“Yes, that was doctored,” Mr. Pieper replied.
Two days later, after Mr. Trump had continued to insist on Twitter that he was right about Alabama lying in Hurricane Dorian’s path, NOAA issued its unsigned statement rebuking Birmingham forecasters. Staff hit back immediately.
“You are not going to believe this BULL,” Maureen O’Leary, a longtime public affairs specialist at NOAA, wrote to a colleague. She followed up, relaying some of the most choice public comments she was finding including, “Should I call the White House for my weather forecasts from now on?”, adding an expletive.
Others made their concerns about the situation known to those higher in the chain of command.
“This statement is deeply upsetting to NOAA employees that have worked the hurricane and not fully accurate based on the timeline in question,” Alek Krautmann, who works with NOAA’s satellite and information service office, told communications officials.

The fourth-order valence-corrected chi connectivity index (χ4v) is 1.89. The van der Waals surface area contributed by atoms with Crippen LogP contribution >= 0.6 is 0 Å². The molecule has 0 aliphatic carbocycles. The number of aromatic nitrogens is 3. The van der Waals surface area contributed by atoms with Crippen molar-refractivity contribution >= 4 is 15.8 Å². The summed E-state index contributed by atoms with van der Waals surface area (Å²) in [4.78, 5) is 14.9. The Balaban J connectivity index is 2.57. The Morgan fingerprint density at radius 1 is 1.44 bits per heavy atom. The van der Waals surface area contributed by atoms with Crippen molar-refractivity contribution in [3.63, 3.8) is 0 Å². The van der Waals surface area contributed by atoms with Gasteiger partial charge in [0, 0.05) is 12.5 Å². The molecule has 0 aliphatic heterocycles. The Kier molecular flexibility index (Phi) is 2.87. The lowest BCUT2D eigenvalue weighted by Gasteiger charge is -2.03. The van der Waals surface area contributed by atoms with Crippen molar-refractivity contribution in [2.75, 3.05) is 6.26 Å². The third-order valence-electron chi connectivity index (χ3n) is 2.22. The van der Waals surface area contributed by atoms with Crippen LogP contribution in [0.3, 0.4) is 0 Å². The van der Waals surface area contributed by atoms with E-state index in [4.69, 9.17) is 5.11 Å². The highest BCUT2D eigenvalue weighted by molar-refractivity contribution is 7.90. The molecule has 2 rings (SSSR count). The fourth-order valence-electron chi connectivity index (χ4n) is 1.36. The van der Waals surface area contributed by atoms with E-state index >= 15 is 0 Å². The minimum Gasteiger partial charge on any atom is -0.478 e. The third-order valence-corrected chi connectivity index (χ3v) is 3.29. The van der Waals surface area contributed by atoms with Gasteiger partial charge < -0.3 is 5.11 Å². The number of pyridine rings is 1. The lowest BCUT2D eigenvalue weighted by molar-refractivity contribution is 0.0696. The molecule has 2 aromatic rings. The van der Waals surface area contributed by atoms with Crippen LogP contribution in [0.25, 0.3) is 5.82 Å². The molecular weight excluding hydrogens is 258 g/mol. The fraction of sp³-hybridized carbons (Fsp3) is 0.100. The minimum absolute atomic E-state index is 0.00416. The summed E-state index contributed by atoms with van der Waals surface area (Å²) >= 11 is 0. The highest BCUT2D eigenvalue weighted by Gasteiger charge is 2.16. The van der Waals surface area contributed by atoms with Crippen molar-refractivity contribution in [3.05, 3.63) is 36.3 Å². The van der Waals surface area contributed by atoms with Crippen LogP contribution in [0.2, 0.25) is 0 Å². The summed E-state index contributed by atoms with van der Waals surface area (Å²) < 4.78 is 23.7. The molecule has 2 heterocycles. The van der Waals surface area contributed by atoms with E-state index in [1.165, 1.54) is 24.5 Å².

Craig McLean, NOAA’s acting chief scientist who later filed a complaint with the agency alleging the unsigned statement violated its scientific-integrity policy, took his concerns straight to the top.
“What’s next? Climate science is a hoax?” he asked in an email sent to Mr. Jacobs and other top political appointees at NOAA and the Commerce Department. “Flabbergasted to leave our forecasters hanging in the political wind.” He signed off, “Embarrassed, Craig.”
Mr. Jacobs, who has since been nominated to formally lead the agency, spent several days afterward trying to calm the waters.
Gary Shigenaka, a NOAA marine biologist, emailed Mr. Jacobs urging him to address “this crisis of moral leadership our agency is facing” and asking for reassurance that “we are not mere pawns in an absurd game” pitting science against politics.
“You have no idea how hard I’m fighting to keep politics out of science,” Mr. Jacobs replied.
Lisa Friedman and Mark Walker reported from Washington, and John Schwartz from New York.